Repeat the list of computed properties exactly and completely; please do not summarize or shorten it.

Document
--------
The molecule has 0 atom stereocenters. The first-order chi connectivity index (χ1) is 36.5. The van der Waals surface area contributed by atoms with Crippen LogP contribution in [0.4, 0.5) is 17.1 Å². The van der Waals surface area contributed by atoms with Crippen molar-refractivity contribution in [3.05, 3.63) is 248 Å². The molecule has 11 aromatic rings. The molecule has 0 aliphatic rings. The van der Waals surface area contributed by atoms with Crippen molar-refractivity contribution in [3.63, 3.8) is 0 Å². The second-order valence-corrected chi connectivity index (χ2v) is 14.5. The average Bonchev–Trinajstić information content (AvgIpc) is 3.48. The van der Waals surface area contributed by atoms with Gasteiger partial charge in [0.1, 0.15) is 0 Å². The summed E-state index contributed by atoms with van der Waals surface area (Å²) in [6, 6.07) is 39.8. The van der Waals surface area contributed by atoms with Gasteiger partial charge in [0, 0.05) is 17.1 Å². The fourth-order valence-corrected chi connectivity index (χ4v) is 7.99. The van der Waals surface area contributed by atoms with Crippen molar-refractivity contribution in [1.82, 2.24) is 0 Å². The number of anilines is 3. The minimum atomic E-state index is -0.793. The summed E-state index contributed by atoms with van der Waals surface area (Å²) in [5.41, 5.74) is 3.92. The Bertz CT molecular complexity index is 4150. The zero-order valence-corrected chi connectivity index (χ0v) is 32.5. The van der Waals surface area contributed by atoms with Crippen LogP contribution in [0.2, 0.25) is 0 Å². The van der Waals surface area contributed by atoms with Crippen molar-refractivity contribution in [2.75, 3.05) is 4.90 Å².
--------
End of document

The molecule has 0 atom stereocenters. The first-order chi connectivity index (χ1) is 36.5. The van der Waals surface area contributed by atoms with Crippen LogP contribution in [0.4, 0.5) is 17.1 Å². The van der Waals surface area contributed by atoms with Crippen molar-refractivity contribution in [3.05, 3.63) is 248 Å². The molecule has 11 aromatic rings. The molecule has 0 aliphatic rings. The van der Waals surface area contributed by atoms with Crippen molar-refractivity contribution in [3.63, 3.8) is 0 Å². The second-order valence-corrected chi connectivity index (χ2v) is 14.5. The average Bonchev–Trinajstić information content (AvgIpc) is 3.48. The van der Waals surface area contributed by atoms with Gasteiger partial charge in [0.1, 0.15) is 0 Å². The summed E-state index contributed by atoms with van der Waals surface area (Å²) in [6, 6.07) is 39.8. The van der Waals surface area contributed by atoms with Gasteiger partial charge in [0, 0.05) is 17.1 Å². The fourth-order valence-corrected chi connectivity index (χ4v) is 7.99. The van der Waals surface area contributed by atoms with Crippen molar-refractivity contribution in [1.82, 2.24) is 0 Å². The number of anilines is 3. The minimum atomic E-state index is -0.793. The summed E-state index contributed by atoms with van der Waals surface area (Å²) in [5.41, 5.74) is 3.92. The Bertz CT molecular complexity index is 4150. The zero-order valence-corrected chi connectivity index (χ0v) is 32.5. The van der Waals surface area contributed by atoms with Crippen LogP contribution in [0.2, 0.25) is 0 Å². The van der Waals surface area contributed by atoms with Crippen molar-refractivity contribution in [2.75, 3.05) is 4.90 Å².